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Crontab in windows

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Henry Chua
Super Advisor

Crontab in windows

Hi All,

Is there an application I can use to help me do schedule a job in windows? - sort of like the crontab in unix.

Best regards
Henry Chua
5 REPLIES
Igor Karasik
Honored Contributor

Re: Crontab in windows

You can use AT windows command
http://tinyurl.com/dol4a
or Schtasks (XP only) command
http://tinyurl.com/2l38n
or use Windows Services for UNIX (emulation of UNIX based environments)
http://www.microsoft.com/technet/interopmigration/unix/sfu/default.mspx

http://www.softpanorama.org/Unixification/SFU/index.shtml
"Cron is working under SFU and can run scheduled applications and scripts just like in Unix. The #! notation in Interix allows the script to name its own interpreter, and typically scripts does NOT require any modification"
Steven Clementi
Honored Contributor
Solution

Re: Crontab in windows

Henry:

Windows has a built in Task Scheduler which might work for you. Usually under Start --> Programs --> Accessories --> System Tools in "Scheduled Tasks".


Steven
Steven Clementi
HP Master ASE, Storage and Clustering
MCSE (NT 4.0, W2K, W2K3)
VCP (ESX2, Vi3, vSphere4, vSphere5)
RHCE
NPP3 (Nutanix Platform Professional)
Gary Cooper_1
Esteemed Contributor

Re: Crontab in windows

I find it easier to get to Scheduled Tasks via Control Panel. It's wizard-based and very easy to use.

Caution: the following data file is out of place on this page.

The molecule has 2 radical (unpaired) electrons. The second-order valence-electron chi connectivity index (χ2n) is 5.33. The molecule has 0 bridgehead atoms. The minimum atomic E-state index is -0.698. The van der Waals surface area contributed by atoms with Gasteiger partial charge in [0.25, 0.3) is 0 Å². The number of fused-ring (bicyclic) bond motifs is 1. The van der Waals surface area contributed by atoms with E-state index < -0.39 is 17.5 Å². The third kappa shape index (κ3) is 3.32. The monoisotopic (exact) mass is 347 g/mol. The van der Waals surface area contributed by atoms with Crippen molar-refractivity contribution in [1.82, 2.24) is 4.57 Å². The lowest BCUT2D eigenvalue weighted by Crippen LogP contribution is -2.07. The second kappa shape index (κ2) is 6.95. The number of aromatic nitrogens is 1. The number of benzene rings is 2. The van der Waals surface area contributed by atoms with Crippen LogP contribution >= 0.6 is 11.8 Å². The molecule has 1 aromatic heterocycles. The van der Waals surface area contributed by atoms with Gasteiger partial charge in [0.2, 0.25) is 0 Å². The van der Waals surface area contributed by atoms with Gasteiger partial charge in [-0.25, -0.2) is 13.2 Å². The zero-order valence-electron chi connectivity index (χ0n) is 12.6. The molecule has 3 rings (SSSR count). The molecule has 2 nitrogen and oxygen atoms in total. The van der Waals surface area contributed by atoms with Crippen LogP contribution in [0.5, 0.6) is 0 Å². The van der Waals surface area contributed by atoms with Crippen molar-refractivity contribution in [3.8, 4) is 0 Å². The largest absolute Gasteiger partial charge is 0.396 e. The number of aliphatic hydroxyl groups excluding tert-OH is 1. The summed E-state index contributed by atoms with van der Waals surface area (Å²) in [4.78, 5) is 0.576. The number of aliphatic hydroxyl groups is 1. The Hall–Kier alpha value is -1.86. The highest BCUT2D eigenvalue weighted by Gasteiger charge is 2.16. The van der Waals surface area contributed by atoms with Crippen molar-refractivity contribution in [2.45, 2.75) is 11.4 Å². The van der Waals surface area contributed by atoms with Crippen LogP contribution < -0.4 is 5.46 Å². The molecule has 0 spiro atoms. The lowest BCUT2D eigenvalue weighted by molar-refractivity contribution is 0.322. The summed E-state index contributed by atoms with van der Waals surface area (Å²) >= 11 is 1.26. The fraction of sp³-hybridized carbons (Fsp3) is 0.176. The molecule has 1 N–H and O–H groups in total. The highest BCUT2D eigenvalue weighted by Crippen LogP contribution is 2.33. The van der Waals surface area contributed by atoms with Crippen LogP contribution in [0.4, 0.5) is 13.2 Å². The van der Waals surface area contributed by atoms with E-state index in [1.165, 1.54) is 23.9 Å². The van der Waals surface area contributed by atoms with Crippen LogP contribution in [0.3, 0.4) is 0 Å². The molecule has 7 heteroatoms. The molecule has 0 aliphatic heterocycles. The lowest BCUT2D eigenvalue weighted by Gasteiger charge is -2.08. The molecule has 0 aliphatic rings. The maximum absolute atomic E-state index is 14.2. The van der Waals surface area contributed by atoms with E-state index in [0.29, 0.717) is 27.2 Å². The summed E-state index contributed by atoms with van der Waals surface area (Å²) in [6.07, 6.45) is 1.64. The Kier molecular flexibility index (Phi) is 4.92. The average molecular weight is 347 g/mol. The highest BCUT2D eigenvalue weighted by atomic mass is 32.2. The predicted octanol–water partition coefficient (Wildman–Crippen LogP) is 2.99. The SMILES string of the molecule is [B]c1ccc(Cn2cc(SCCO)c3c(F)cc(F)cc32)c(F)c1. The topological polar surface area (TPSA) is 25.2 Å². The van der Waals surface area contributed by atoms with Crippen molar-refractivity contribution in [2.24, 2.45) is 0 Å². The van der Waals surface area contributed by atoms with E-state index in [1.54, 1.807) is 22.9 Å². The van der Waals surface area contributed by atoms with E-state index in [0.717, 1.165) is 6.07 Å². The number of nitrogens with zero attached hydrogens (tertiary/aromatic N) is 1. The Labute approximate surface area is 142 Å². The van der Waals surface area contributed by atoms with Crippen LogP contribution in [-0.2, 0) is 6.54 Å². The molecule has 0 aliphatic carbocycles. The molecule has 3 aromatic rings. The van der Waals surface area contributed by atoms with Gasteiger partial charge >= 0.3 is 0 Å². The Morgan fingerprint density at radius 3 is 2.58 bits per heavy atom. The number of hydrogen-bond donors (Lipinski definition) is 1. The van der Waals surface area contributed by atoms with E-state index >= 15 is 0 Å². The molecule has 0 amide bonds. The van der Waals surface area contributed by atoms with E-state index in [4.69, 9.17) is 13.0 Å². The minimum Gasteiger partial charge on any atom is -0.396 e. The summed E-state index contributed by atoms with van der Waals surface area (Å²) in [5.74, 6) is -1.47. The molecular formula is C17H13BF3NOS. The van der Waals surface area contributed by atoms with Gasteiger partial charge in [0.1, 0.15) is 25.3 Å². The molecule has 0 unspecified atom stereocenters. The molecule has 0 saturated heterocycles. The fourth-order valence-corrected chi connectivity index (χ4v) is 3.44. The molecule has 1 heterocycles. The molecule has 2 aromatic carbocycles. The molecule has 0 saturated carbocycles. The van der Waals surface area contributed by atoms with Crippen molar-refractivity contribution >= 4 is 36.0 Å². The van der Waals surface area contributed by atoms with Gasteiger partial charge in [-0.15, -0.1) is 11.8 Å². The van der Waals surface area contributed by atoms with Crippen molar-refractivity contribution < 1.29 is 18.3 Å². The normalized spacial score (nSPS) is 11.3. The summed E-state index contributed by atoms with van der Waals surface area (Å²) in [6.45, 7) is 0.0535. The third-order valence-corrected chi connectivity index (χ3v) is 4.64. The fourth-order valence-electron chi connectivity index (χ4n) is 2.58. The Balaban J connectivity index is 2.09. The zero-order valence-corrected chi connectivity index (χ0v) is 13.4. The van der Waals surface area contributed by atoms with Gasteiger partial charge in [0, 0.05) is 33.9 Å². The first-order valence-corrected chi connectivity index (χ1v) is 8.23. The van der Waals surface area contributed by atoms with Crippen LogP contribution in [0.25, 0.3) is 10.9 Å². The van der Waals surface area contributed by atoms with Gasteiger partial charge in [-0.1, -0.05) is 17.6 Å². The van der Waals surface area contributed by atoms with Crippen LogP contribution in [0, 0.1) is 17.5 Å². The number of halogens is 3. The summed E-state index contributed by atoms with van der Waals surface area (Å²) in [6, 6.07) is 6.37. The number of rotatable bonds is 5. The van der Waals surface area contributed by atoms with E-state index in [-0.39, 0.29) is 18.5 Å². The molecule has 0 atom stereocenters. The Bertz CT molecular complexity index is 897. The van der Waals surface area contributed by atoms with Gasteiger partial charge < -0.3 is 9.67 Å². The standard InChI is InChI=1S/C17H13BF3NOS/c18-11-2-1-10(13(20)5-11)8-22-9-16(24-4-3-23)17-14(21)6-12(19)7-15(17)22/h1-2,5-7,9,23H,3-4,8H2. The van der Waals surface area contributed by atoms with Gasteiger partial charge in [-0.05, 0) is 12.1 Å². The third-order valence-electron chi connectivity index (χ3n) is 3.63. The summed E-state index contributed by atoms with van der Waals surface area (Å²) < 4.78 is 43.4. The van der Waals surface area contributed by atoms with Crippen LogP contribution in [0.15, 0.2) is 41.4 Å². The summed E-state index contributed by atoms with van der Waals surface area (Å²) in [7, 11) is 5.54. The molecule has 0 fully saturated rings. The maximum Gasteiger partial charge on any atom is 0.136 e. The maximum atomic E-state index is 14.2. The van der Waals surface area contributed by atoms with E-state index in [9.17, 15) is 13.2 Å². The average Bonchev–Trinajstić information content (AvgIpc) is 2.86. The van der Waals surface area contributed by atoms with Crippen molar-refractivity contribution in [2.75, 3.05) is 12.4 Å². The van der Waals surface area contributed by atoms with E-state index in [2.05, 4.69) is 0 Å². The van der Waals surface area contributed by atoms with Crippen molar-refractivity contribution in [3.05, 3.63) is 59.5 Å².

Regards,

Gary
Harrison P Barrows Jr
Frequent Advisor

Re: Crontab in windows

I have found that a program called cygwin works great. It is free from www.cygwin.com you install it and it is a unix emulator from which you can run vi, cron jobs and such.
Sheldon Smith
Honored Contributor

Re: Crontab in windows

As noted above, Windows has its built in Task Scheduler accessible from the Control Panel. For a long time now (since NT 3.5?) Windows has also provided a command line interface to the Task Scheduler called "at". You can use the "at /?" command in a command prompt window for quick information. There is documentation for "at" available at microsoft.com.
Note: Microsoft has deprecated the "at" command in favor of the new "schtasks" cli (again, "schtasks /?"). I believe it's only in XP and Win2003. Again, documentation at microsoft.com. Schtasks provides more access to the Task Scheduler functionality.
As far as I know, both "at" and "schtasks" are included with the standard Windows installation; you should definitely have "at".

Note: While I work for Hewlett Packard Enterprise, all of my comments (whether noted or not), are my own and are not any official representation of the company.
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